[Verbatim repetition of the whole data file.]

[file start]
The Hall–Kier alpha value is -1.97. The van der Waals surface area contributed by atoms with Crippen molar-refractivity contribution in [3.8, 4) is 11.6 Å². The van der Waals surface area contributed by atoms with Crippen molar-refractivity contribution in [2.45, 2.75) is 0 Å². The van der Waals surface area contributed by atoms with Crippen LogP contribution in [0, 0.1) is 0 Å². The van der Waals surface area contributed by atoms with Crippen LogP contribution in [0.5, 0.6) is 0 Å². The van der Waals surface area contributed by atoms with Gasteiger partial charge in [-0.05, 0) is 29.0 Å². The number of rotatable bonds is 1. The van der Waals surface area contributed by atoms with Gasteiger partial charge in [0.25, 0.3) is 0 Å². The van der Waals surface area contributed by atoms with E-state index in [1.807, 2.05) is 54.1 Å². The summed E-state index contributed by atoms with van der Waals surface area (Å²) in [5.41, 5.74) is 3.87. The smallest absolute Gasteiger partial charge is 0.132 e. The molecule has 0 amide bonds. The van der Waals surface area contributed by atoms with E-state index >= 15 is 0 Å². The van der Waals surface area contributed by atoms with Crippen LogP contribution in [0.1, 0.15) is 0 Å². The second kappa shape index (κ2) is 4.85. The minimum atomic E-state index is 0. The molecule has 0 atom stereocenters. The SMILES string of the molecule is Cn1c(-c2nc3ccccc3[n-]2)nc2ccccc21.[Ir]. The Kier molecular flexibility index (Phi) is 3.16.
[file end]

The Hall–Kier alpha value is -1.97. The van der Waals surface area contributed by atoms with Crippen molar-refractivity contribution in [3.8, 4) is 11.6 Å². The van der Waals surface area contributed by atoms with Crippen molar-refractivity contribution in [2.45, 2.75) is 0 Å². The van der Waals surface area contributed by atoms with Crippen LogP contribution in [0, 0.1) is 0 Å². The van der Waals surface area contributed by atoms with Crippen LogP contribution in [0.5, 0.6) is 0 Å². The van der Waals surface area contributed by atoms with Gasteiger partial charge in [-0.05, 0) is 29.0 Å². The number of rotatable bonds is 1. The van der Waals surface area contributed by atoms with Gasteiger partial charge in [0.25, 0.3) is 0 Å². The van der Waals surface area contributed by atoms with E-state index in [1.807, 2.05) is 54.1 Å². The summed E-state index contributed by atoms with van der Waals surface area (Å²) in [5.41, 5.74) is 3.87. The smallest absolute Gasteiger partial charge is 0.132 e. The molecule has 0 amide bonds. The van der Waals surface area contributed by atoms with E-state index >= 15 is 0 Å². The van der Waals surface area contributed by atoms with Crippen LogP contribution in [0.1, 0.15) is 0 Å². The second kappa shape index (κ2) is 4.85. The minimum atomic E-state index is 0. The molecule has 0 atom stereocenters. The SMILES string of the molecule is Cn1c(-c2nc3ccccc3[n-]2)nc2ccccc21.[Ir]. The Kier molecular flexibility index (Phi) is 3.16.